The purpose was to weaken the unity of the tribes and maintain them under control as tax-levied units. Montagne argued that the Makhzen sought to obliterate all signs of jma‘a: “L’unité était jadis un canton, ancienne “taqbilt” indépendante formée d’un certain nombre de mouda‘ ou de jema‘a, aux dimensions presque constantes. A présent, les tribus sont divisées arbitrairement en tiers, en quarts, cinquièmes ou unités plus petites encore qui n’ont plus d’autre fonction que de faciliter la répartition des impôts ” ( 1930, p. 377).
Let us consider the example of the tribes of Zayan situated in the heart of the Middle Atlas. They were living autonomous far from Blad l-Makhzen. To annex these tribes to its jurisdiction and make them liable to its taxation, the Makhzen saw in Moha ou Hammou, the amghar of the Zayani tribes, the ideal chief to be converted into an agent / qaid of the Makhzen. Nominated by the Sultan Mulay Al Hassan as qaid of Zayan, Moha brought the whole area under the Makhzen’s control. To quote Montagne’s words, the Makhzen was but an oppressive apparatus that suppressed the volition of tribes and their sense of collectivism:
Telles sont les aspects principaux de la politique et l’organisation du makhzen dans ses relations avec les tribus berbères du Sud du Maroc. Lourde machine qui écrase le pays et fait disparaître les dernières traditions que les chefs autochtones avaient respectées, efface les limites des cantons, le souvenir des alliances anciennes, et ne laisse plus bientôt, en face du Sultan qu’une foule anonyme de sujets dont le rôle unique est de payer l’impôt. (Montagne, 1930, p. 379)
Though there may be an element of truth in what Montagne claims, the Makhzen emerges from a de-colonial perspective, as Laouri maintains, not only as an oppressive machine but as a court of law perpetuating social order and preventing clashes and tribal conflicts.
Yet, there was a divide-and-rule sharifian politics aimed at governing with the least resistance from the tribes. The more the tribes were fractioned into small units governed by amghars nominated as qaids, the more effective the silos style of command operated. Maintaining the country in a provisional order was an effective style of ruling for the Makhzen since it undermined the power of tribes and their chiefs as well as lubricated the process of tax-collection.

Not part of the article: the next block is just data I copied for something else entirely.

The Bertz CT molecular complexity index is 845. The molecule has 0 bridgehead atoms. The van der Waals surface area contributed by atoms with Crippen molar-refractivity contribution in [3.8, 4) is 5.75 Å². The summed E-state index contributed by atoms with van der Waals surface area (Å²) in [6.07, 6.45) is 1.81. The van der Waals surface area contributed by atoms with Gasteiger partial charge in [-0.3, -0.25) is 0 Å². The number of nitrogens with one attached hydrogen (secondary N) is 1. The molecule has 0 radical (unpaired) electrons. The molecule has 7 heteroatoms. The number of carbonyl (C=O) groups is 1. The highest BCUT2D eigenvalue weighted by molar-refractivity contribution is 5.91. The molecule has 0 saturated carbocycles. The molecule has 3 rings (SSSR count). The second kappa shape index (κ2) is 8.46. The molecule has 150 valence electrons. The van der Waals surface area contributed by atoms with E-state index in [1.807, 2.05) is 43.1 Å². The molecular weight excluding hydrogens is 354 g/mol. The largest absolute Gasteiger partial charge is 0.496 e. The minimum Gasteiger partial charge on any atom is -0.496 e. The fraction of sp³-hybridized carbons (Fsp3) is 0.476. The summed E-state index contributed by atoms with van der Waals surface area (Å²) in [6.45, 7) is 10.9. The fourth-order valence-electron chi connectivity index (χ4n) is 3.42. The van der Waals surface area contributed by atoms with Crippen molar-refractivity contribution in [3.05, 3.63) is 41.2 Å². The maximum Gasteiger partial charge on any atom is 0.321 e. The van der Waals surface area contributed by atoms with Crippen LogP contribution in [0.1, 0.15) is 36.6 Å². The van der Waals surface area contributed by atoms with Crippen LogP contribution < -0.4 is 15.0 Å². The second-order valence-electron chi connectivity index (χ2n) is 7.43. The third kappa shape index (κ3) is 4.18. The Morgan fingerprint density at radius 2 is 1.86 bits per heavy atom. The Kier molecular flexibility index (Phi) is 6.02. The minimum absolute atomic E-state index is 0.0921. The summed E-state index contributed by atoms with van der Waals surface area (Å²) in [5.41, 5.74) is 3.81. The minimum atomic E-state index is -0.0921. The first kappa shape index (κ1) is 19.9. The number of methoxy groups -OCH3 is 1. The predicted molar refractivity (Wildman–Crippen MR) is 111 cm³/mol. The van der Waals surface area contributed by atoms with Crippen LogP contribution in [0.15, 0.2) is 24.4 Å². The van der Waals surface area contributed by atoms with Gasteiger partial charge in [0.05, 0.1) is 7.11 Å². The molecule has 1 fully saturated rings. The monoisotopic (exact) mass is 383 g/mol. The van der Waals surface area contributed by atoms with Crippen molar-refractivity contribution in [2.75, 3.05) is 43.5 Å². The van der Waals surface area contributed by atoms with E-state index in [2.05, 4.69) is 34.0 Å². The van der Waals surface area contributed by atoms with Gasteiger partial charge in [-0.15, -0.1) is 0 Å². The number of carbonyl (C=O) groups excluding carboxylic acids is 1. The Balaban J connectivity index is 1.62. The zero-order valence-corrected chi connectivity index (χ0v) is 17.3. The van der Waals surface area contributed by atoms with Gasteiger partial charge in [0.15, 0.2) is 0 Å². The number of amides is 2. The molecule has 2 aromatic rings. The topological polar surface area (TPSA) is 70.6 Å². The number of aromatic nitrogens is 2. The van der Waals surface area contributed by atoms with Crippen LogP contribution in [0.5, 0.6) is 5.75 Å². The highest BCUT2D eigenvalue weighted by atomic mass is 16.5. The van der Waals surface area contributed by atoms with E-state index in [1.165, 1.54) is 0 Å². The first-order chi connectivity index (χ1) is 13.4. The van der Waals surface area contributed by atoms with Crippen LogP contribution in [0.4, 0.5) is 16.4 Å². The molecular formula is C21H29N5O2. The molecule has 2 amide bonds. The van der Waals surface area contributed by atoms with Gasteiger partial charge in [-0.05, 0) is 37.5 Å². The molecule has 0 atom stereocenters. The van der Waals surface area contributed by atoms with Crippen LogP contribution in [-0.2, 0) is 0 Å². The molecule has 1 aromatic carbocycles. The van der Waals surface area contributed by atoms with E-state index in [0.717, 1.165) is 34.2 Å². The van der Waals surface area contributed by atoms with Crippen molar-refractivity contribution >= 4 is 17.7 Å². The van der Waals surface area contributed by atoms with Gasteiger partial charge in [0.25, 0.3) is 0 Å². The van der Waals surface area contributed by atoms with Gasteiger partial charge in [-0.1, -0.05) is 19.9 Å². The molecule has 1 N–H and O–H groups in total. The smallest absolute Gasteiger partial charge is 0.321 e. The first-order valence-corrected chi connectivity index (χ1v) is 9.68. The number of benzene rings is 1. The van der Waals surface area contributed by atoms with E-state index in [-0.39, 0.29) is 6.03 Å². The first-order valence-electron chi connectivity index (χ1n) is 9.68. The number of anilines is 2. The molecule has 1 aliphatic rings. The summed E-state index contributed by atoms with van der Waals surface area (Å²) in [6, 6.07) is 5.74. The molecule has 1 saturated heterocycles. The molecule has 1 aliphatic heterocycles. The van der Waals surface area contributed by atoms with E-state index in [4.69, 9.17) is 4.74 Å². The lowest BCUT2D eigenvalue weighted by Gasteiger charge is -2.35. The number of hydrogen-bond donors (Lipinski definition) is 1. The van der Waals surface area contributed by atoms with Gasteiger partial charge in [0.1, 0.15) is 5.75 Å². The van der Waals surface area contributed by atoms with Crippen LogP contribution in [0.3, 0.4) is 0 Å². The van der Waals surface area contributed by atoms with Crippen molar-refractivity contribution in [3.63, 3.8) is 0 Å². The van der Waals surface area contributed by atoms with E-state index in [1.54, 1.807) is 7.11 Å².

Qaids ruled the tribes in the name of organization and order, preventing social anarchy. That was a gradual transformation from tribal self-governing to a total submission to the administration of the Makhzen. Qaids did not only collect taxes for the Makhzen but also for themselves. In the same vein, Montagne maintains: ” Le malheur est plus grand encore lorsque le caid est un étranger à la tribu; tous sont alors “mangés” sans distinction d’origine, tandis que prospèrent autour de la kasba les parents et les serviteurs du maître, qui font même parfois sortir leurs richesses du territoire pour les envoyer dans leur propre tribu ” (1930, p. 384). Most Qaids accumulated fortunes thanks to their centralizing repression. Sometimes the Sultan might intervene and arrest abusive qaids. Mulay Al Hasan, for instance, appointed administrators called supervisors (oumana) to counterpose the power of qaids in a country where the chief had been for centuries the enemy of the collective assembly. As a matter of fact, qaids’ names became famous all over the country. They dispossessed tribes, misused power, and exerted all forms of repression on the population. It was called the “politics of the great qaids” like the politics of Al-Glaoui, Al-Gontafi and El-Metougi.
Si Hmida, a 60 years-old man from the region of Tarudant, speaks about the mistreatment of qaids as follows:
At night the Moqaddem would call each of us by name to the kulfa [a compulsory work duty]. Fathers sent their sons … I carried soil, water, and mortar. We carried the beams, and our mules and camels carried the wood. We also needed mules and camels to work the road and bridges … and when we returned to the village, we also worked for the caid … when our crops were ready, the first harvest had to go to the caid. Otherwise, you had to buy your freedom from the Moqaddem, the shaykh, or the caid himself. I lived through all of that … anybody who refused went to prison and was beaten. Have you seen the prison? It’s there in the house. Later there was the French prison at Taroudant…. We preferred that one. (Hammoudi, 1997, p. 103)
Such stories were very common all over Morocco during the colonial period. The underprivileged masses were drilled by sheer force to succumb to the domination of the administrators of the Makhzen. Small fellahs internalized their duty to serve the qaid and his retinue. Those who went against the official commands were tortured in public to terrorize the rest of the population and incapacitate their volition to act. Here is a recent example from Qal‘at Sraghna in 1954, showing that the ritual of torture is still at work: